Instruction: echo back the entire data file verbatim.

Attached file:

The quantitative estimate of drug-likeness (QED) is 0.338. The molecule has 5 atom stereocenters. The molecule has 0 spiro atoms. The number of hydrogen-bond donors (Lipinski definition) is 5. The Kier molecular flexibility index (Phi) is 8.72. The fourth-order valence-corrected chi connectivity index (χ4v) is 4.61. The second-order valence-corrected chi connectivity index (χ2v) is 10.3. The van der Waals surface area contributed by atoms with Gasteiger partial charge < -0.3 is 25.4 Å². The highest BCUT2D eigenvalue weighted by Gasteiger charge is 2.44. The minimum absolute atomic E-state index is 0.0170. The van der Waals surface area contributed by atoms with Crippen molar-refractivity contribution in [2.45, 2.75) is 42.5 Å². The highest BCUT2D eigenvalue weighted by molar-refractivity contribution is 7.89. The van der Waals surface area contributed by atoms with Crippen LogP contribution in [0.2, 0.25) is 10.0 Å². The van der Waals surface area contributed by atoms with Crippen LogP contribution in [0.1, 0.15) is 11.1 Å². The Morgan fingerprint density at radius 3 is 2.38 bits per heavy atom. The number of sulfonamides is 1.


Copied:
The quantitative estimate of drug-likeness (QED) is 0.338. The molecule has 5 atom stereocenters. The molecule has 0 spiro atoms. The number of hydrogen-bond donors (Lipinski definition) is 5. The Kier molecular flexibility index (Phi) is 8.72. The fourth-order valence-corrected chi connectivity index (χ4v) is 4.61. The second-order valence-corrected chi connectivity index (χ2v) is 10.3. The van der Waals surface area contributed by atoms with Gasteiger partial charge < -0.3 is 25.4 Å². The highest BCUT2D eigenvalue weighted by Gasteiger charge is 2.44. The minimum absolute atomic E-state index is 0.0170. The van der Waals surface area contributed by atoms with Crippen molar-refractivity contribution in [2.45, 2.75) is 42.5 Å². The highest BCUT2D eigenvalue weighted by molar-refractivity contribution is 7.89. The van der Waals surface area contributed by atoms with Crippen LogP contribution in [0.2, 0.25) is 10.0 Å². The van der Waals surface area contributed by atoms with Crippen LogP contribution in [0.1, 0.15) is 11.1 Å². The Morgan fingerprint density at radius 3 is 2.38 bits per heavy atom. The number of sulfonamides is 1.